I heard the uncompressed mix over the summer. (From another engineer).Way better. So I asked, "Can I have a copy."
    He replied, "Nope!"
     
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  17. Anthrax

    Anthrax Forum Resident

    Location:
    Europe
    Where are those files? On the DVD-A?
     
  18. Anthrax

    Anthrax Forum Resident

    Location:
    Europe
    I used to send emails their way expressing what I felt about the sound quality, in more extensive, thought out, less ranty ways than I do here. Started with Dance Of Death, last time was about The Final Frontier. Eventually you realise there's nothing you can say that they don't already know because these people (Shirley, Harris et al.) are longtime professionals, they know what they're doing and they want to do it that way. Those albums are just the way they want them to be. We're not talking about an up-and-coming band having to deal with time/money limitations - Maiden are an established organisation that can afford to have things their way every time. There's nothing on those albums that isn't there by choice.

    At the end of the day, it's their game and their ball. And more power to them. I can only be sometimes sad and sometimes annoyed that their standards and ideals differ from mine. Sad because I play Dance Of Death or The Final Frontier and I hear music I like but I'm turned off by the sound, wondering how/why is it possible that an album they recorded decades prior to that (say Killers, say Number Of The Beast) could sound so much better. Annoyed because I get so turned on by the music on tracks like Paschendale, If Eternity Should Fail, Book Of Souls, Isle Of Avalon, The Red And The Black, etc., but I can't ever crank them the hell up like I can Back In The Village, The Prisoner, Where Eagles Dare...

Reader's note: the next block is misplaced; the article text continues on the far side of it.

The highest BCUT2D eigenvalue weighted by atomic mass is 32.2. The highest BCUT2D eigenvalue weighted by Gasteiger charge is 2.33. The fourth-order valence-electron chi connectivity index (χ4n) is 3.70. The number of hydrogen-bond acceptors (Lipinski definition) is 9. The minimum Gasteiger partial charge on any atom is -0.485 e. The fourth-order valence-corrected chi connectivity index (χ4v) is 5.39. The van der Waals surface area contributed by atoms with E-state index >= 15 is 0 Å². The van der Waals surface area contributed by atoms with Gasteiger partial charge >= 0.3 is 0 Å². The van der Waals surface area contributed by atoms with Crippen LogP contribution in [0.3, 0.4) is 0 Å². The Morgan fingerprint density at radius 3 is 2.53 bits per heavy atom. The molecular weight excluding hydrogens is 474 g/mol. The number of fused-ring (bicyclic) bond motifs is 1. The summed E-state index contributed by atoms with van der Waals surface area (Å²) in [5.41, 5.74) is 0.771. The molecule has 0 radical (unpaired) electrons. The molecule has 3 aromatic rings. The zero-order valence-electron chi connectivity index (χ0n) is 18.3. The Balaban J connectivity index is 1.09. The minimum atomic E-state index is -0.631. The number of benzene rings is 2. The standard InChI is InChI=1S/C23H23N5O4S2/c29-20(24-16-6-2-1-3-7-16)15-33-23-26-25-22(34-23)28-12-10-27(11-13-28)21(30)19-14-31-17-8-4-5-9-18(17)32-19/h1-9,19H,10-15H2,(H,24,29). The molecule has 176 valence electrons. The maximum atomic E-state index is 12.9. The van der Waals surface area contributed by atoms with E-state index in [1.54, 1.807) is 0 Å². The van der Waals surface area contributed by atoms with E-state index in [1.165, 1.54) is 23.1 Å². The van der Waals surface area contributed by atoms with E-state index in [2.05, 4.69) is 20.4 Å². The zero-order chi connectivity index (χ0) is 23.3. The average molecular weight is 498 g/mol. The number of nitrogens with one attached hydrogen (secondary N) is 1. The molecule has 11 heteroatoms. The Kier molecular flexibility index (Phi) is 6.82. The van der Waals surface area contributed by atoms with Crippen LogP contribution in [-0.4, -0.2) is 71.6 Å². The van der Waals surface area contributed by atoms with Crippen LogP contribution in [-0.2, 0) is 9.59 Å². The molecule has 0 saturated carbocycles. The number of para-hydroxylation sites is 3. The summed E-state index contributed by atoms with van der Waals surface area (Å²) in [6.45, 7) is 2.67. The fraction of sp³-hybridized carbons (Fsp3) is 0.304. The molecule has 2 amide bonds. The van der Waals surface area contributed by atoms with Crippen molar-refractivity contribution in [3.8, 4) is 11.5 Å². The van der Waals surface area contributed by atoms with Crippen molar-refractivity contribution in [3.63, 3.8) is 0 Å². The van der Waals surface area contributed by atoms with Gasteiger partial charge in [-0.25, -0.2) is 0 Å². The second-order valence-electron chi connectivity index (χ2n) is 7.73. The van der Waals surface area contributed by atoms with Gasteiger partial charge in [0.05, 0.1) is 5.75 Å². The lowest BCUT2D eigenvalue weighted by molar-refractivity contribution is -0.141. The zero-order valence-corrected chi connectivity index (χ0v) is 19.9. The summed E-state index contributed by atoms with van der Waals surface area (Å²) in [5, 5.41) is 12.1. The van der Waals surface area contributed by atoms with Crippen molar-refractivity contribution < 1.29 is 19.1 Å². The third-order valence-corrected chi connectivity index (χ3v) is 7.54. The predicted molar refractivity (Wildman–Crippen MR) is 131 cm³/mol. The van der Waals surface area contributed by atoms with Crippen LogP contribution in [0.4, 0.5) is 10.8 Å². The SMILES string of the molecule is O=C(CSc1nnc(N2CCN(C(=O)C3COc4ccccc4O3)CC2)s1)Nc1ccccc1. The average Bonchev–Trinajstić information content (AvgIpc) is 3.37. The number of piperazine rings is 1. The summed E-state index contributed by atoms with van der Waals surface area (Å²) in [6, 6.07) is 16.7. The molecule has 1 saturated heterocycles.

Sigh.
     
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  19. Anthrax

    Anthrax Forum Resident

    Location:
    Europe
    I have absolutely nothing against the man, but I must say I've never heard anything Shirley has done that I've been pleased with in terms of sound (Maiden, BCC, Purple, Zep...). I think Brave New World was the closest, but still misses the mark for me.

    Agreed on your point about the guitars. When recording the songs, it should be about what best represents the music, the actual notes - not about the number of people playing.

    I'm not enamoured with the sound on No Prayer For The Dying but it's still fine, things are still clear there and it's a crankable album.
     
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  20. Anthrax

    Anthrax Forum Resident

    Location:
    Europe
    Such BS. Pay no attention to that, post what you want and let readers exercise their scrolling powers.


    I haven't played it in a long time, but I seem to remember A Matter Of Life And Death being a breath of fresh air after Dance Of Death. If they'd allowed it to be more dynamic it would've been so much nicer too.